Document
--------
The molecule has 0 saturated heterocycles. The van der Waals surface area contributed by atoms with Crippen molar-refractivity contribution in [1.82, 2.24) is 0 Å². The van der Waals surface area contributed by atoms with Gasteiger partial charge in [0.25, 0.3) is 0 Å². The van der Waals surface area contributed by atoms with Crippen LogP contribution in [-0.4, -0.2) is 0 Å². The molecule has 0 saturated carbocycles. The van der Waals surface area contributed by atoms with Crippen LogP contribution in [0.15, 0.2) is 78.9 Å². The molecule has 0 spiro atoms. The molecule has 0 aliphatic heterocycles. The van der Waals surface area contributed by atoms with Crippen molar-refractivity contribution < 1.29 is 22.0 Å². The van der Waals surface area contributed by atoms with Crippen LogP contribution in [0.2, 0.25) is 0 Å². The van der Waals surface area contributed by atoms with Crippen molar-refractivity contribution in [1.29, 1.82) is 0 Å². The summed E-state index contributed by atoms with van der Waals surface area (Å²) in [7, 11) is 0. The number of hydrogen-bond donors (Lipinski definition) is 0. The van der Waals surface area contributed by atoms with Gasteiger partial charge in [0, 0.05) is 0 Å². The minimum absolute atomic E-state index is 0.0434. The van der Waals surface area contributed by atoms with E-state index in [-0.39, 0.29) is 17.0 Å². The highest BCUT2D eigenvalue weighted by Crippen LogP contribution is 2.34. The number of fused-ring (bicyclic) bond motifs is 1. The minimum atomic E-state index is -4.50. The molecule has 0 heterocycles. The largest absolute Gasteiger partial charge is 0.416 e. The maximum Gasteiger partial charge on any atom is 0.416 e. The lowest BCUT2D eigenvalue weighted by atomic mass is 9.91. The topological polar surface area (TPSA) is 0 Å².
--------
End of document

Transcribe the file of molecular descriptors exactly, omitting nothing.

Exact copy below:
The molecule has 0 saturated heterocycles. The van der Waals surface area contributed by atoms with Crippen molar-refractivity contribution in [1.82, 2.24) is 0 Å². The van der Waals surface area contributed by atoms with Gasteiger partial charge in [0.25, 0.3) is 0 Å². The van der Waals surface area contributed by atoms with Crippen LogP contribution in [-0.4, -0.2) is 0 Å². The molecule has 0 saturated carbocycles. The van der Waals surface area contributed by atoms with Crippen LogP contribution in [0.15, 0.2) is 78.9 Å². The molecule has 0 spiro atoms. The molecule has 0 aliphatic heterocycles. The van der Waals surface area contributed by atoms with Crippen molar-refractivity contribution < 1.29 is 22.0 Å². The van der Waals surface area contributed by atoms with Crippen LogP contribution in [0.2, 0.25) is 0 Å². The van der Waals surface area contributed by atoms with Crippen molar-refractivity contribution in [1.29, 1.82) is 0 Å². The summed E-state index contributed by atoms with van der Waals surface area (Å²) in [7, 11) is 0. The number of hydrogen-bond donors (Lipinski definition) is 0. The van der Waals surface area contributed by atoms with Gasteiger partial charge in [0, 0.05) is 0 Å². The minimum absolute atomic E-state index is 0.0434. The van der Waals surface area contributed by atoms with E-state index in [-0.39, 0.29) is 17.0 Å². The highest BCUT2D eigenvalue weighted by Crippen LogP contribution is 2.34. The number of fused-ring (bicyclic) bond motifs is 1. The minimum atomic E-state index is -4.50. The molecule has 0 heterocycles. The largest absolute Gasteiger partial charge is 0.416 e. The maximum Gasteiger partial charge on any atom is 0.416 e. The lowest BCUT2D eigenvalue weighted by atomic mass is 9.91. The topological polar surface area (TPSA) is 0 Å².